National Simplicity Day

Food, shelter and water are the three basic necessities of life, but as humans, do we need more in our fast, ever-increasingly busy lifestyles? As the New Mexico Crisis and Access Line embraces national simplicity day, we are encouraging people to consider stepping back and looking at ways to minimize things in life that assist them in finding their mental wellness. Today is an opportunity to declutter and eliminate the unnecessary burdens that weigh a person down. National simplicity day gives a person a chance to consider clearing their vision by reconnecting with the basics, and as a result, recognizing the potential one has.

“In proportion as he simplifies his life, the laws of the universe will appear less complex, and solitude will not be solitude, nor poverty, nor weakness.” – Henry David Thoreau

How to consider simplifying: Living simply doesn’t mean living without, it means living with only what a person needs. So, look around throughout the day and consider the excesses. The easiest way to begin is to seek a leisurely pace that doesn’t include the accumulation of things that are not needed for survival. Look to nature or companionship, ponder on passages that inspire you from a book, or inspiration that has been found from the wisdom of a child or elder. These simple things collect together to fulfill a persons greatest needs. Henry David Thoreau has said that when our lives are simpler, our stress decreases, we no longer feel the pressure to acquire more things, and we have time to pursue adventures and spend time with people we enjoy.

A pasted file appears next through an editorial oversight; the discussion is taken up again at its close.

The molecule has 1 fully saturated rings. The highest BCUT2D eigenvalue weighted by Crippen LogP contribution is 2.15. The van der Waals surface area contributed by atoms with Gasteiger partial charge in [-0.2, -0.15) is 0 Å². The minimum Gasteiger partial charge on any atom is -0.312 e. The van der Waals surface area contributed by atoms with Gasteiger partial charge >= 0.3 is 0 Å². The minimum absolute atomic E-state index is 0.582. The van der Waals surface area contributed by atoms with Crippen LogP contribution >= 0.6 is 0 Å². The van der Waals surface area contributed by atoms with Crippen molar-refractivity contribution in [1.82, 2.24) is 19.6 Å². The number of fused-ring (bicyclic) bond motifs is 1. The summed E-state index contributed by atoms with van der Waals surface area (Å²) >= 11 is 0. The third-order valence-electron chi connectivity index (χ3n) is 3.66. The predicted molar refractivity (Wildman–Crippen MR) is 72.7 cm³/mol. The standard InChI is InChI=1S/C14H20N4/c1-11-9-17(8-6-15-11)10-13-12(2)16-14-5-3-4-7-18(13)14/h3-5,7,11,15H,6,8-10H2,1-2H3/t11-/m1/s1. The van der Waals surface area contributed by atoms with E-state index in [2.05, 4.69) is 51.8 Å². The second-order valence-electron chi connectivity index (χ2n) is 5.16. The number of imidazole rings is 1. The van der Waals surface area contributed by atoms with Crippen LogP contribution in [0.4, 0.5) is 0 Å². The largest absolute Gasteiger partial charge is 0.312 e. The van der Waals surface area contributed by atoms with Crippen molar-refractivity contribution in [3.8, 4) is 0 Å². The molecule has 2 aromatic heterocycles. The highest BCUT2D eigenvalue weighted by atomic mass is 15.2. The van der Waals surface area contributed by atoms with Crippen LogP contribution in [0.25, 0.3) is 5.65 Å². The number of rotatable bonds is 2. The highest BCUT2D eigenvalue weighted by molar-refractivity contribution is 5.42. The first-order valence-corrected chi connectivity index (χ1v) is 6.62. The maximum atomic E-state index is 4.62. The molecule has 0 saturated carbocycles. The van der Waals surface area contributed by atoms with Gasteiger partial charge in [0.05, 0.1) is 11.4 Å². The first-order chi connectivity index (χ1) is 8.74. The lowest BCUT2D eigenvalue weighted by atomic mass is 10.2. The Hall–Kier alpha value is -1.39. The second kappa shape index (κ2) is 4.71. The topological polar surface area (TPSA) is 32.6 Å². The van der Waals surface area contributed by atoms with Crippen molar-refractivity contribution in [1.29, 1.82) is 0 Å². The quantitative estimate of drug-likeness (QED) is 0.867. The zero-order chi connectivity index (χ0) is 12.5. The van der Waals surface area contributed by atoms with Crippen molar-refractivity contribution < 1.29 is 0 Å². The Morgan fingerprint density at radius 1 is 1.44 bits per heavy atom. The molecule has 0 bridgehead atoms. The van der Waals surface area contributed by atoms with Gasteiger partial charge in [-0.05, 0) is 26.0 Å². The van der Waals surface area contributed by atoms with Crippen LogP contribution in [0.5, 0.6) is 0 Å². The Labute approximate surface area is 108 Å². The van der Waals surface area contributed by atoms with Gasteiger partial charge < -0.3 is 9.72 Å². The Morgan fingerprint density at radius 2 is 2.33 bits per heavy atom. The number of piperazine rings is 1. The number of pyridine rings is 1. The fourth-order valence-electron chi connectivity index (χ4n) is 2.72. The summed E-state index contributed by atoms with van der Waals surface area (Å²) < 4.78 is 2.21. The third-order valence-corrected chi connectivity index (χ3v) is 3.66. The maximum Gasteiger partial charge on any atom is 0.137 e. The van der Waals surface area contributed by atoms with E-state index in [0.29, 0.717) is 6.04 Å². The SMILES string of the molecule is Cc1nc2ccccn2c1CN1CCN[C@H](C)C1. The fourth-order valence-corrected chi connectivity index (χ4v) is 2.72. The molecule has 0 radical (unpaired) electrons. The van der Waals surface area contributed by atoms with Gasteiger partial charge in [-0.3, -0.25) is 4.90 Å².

“The simplest things are often the truest.” – Richard Bach

Consider doing, or stop doing, things to assist simplifying a day. Tips to simplifying life:

  • Identify what’s important to you. This list will include things, goals, and activities. While we don’t all have the ultimate goal of reaching Mars, don’t dismiss the small achievements. Those don’t necessarily equate to clutter. They’re stepping stones. However, if they aren’t a part of the bigger picture, consider slashing them.
  • When it comes to things, you have to admit, we hold on to some things for sentimental reasons. On the other hand, we buy too much junk for all the wrong reasons. Identify the ones that are the most important and get rid of the rest. The next time something breaks ask whether it can be repaired instead of replacing it.
  • Put a ban on impulse buying. Make a list before any shopping trip. If it’s not on the list, it can’t be bought (unless it’s toilet paper, that’s the one exception). Otherwise, you will get by until the next trip. You will also see an improvement in your bank account.
  • When it comes to activities, consider the ones that are time wasters and have no value. Again, which ones are important to you? Do they bring you joy? Do they improve you or the world around you? If the answer is no to any of these questions, why is this activity still in your life?

“Enjoy the little things, for one day you may look back and realize they were the big things.” – Robert Brault

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